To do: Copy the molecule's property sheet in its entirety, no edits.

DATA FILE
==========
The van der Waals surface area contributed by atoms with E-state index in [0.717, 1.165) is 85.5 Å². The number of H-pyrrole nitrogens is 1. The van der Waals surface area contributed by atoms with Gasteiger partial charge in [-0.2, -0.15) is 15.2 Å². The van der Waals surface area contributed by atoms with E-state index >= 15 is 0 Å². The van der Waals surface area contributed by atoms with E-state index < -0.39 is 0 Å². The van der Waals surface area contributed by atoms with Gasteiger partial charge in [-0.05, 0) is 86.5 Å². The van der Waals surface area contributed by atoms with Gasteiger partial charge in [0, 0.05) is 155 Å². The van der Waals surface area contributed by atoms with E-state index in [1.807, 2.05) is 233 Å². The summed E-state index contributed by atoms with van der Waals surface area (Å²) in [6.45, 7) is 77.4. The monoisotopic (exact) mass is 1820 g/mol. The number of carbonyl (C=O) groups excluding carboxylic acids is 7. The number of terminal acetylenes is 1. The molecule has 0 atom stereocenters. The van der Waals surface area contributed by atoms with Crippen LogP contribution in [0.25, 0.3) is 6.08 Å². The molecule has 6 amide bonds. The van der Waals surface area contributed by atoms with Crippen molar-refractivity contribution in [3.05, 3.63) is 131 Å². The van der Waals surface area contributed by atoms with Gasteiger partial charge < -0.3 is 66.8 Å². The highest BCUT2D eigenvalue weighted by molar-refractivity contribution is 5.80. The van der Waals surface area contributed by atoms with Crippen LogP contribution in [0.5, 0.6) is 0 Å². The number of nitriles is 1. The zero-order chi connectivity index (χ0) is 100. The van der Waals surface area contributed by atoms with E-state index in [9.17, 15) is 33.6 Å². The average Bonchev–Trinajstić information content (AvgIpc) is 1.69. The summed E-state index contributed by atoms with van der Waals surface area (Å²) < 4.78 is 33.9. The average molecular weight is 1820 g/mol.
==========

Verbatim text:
The van der Waals surface area contributed by atoms with E-state index in [0.717, 1.165) is 85.5 Å². The number of H-pyrrole nitrogens is 1. The van der Waals surface area contributed by atoms with Gasteiger partial charge in [-0.2, -0.15) is 15.2 Å². The van der Waals surface area contributed by atoms with E-state index >= 15 is 0 Å². The van der Waals surface area contributed by atoms with E-state index < -0.39 is 0 Å². The van der Waals surface area contributed by atoms with Gasteiger partial charge in [-0.05, 0) is 86.5 Å². The van der Waals surface area contributed by atoms with Gasteiger partial charge in [0, 0.05) is 155 Å². The van der Waals surface area contributed by atoms with E-state index in [1.807, 2.05) is 233 Å². The summed E-state index contributed by atoms with van der Waals surface area (Å²) in [6.45, 7) is 77.4. The monoisotopic (exact) mass is 1820 g/mol. The number of carbonyl (C=O) groups excluding carboxylic acids is 7. The number of terminal acetylenes is 1. The molecule has 0 atom stereocenters. The van der Waals surface area contributed by atoms with Crippen LogP contribution in [0.25, 0.3) is 6.08 Å². The molecule has 6 amide bonds. The van der Waals surface area contributed by atoms with Crippen molar-refractivity contribution in [3.05, 3.63) is 131 Å². The van der Waals surface area contributed by atoms with Gasteiger partial charge < -0.3 is 66.8 Å². The highest BCUT2D eigenvalue weighted by molar-refractivity contribution is 5.80. The van der Waals surface area contributed by atoms with Crippen LogP contribution in [0.5, 0.6) is 0 Å². The number of nitriles is 1. The zero-order chi connectivity index (χ0) is 100. The van der Waals surface area contributed by atoms with E-state index in [9.17, 15) is 33.6 Å². The average Bonchev–Trinajstić information content (AvgIpc) is 1.69. The summed E-state index contributed by atoms with van der Waals surface area (Å²) < 4.78 is 33.9. The average molecular weight is 1820 g/mol.